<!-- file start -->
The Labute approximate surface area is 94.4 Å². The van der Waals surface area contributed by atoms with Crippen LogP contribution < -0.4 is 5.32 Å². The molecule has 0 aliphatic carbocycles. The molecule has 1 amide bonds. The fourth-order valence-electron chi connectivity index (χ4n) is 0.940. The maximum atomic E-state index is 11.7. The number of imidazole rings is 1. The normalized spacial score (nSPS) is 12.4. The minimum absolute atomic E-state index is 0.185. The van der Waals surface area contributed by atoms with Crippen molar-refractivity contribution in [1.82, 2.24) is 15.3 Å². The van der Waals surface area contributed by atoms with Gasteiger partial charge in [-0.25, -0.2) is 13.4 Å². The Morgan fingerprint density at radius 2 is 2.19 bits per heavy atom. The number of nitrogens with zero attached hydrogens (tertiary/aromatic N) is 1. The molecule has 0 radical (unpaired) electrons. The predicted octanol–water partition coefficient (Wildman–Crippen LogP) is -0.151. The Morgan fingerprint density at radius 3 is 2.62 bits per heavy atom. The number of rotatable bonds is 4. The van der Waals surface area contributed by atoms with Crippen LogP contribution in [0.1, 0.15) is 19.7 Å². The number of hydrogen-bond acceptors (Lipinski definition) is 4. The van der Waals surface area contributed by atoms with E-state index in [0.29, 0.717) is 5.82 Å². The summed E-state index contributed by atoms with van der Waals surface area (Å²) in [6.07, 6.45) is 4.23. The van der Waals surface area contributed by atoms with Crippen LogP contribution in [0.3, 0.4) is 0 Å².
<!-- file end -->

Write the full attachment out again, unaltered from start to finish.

The Labute approximate surface area is 94.4 Å². The van der Waals surface area contributed by atoms with Crippen LogP contribution < -0.4 is 5.32 Å². The molecule has 0 aliphatic carbocycles. The molecule has 1 amide bonds. The fourth-order valence-electron chi connectivity index (χ4n) is 0.940. The maximum atomic E-state index is 11.7. The number of imidazole rings is 1. The normalized spacial score (nSPS) is 12.4. The minimum absolute atomic E-state index is 0.185. The van der Waals surface area contributed by atoms with Crippen molar-refractivity contribution in [1.82, 2.24) is 15.3 Å². The van der Waals surface area contributed by atoms with Gasteiger partial charge in [-0.25, -0.2) is 13.4 Å². The Morgan fingerprint density at radius 2 is 2.19 bits per heavy atom. The number of nitrogens with zero attached hydrogens (tertiary/aromatic N) is 1. The molecule has 0 radical (unpaired) electrons. The predicted octanol–water partition coefficient (Wildman–Crippen LogP) is -0.151. The Morgan fingerprint density at radius 3 is 2.62 bits per heavy atom. The number of rotatable bonds is 4. The van der Waals surface area contributed by atoms with Crippen LogP contribution in [0.1, 0.15) is 19.7 Å². The number of hydrogen-bond acceptors (Lipinski definition) is 4. The van der Waals surface area contributed by atoms with E-state index in [0.29, 0.717) is 5.82 Å². The summed E-state index contributed by atoms with van der Waals surface area (Å²) in [6.07, 6.45) is 4.23. The van der Waals surface area contributed by atoms with Crippen LogP contribution in [0.3, 0.4) is 0 Å².